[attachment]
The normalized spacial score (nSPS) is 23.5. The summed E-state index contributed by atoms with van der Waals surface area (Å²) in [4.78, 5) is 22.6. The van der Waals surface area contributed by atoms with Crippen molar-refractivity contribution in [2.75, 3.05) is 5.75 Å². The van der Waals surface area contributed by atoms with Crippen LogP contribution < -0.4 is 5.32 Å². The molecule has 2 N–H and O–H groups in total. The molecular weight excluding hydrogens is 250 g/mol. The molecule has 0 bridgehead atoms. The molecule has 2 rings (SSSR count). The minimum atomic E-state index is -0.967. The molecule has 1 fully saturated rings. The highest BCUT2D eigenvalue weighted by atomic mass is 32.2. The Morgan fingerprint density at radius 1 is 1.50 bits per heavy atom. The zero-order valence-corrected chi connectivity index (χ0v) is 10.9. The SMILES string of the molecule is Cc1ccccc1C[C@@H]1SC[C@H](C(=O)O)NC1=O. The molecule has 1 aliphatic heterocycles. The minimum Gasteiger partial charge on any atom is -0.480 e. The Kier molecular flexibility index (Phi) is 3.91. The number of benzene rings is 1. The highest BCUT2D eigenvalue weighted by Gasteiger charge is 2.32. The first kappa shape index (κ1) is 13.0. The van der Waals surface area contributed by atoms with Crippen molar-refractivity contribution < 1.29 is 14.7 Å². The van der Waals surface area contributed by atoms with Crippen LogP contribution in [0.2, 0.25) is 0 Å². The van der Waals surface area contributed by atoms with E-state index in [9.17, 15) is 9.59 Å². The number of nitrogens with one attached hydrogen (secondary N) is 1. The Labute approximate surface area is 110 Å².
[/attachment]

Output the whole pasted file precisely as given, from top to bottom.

The normalized spacial score (nSPS) is 23.5. The summed E-state index contributed by atoms with van der Waals surface area (Å²) in [4.78, 5) is 22.6. The van der Waals surface area contributed by atoms with Crippen molar-refractivity contribution in [2.75, 3.05) is 5.75 Å². The van der Waals surface area contributed by atoms with Crippen LogP contribution < -0.4 is 5.32 Å². The molecule has 2 N–H and O–H groups in total. The molecular weight excluding hydrogens is 250 g/mol. The molecule has 0 bridgehead atoms. The molecule has 2 rings (SSSR count). The minimum atomic E-state index is -0.967. The molecule has 1 fully saturated rings. The highest BCUT2D eigenvalue weighted by atomic mass is 32.2. The Morgan fingerprint density at radius 1 is 1.50 bits per heavy atom. The zero-order valence-corrected chi connectivity index (χ0v) is 10.9. The SMILES string of the molecule is Cc1ccccc1C[C@@H]1SC[C@H](C(=O)O)NC1=O. The molecule has 1 aliphatic heterocycles. The minimum Gasteiger partial charge on any atom is -0.480 e. The Kier molecular flexibility index (Phi) is 3.91. The number of benzene rings is 1. The highest BCUT2D eigenvalue weighted by Gasteiger charge is 2.32. The first kappa shape index (κ1) is 13.0. The van der Waals surface area contributed by atoms with Crippen molar-refractivity contribution < 1.29 is 14.7 Å². The van der Waals surface area contributed by atoms with Crippen LogP contribution in [0.2, 0.25) is 0 Å². The van der Waals surface area contributed by atoms with E-state index in [9.17, 15) is 9.59 Å². The number of nitrogens with one attached hydrogen (secondary N) is 1. The Labute approximate surface area is 110 Å².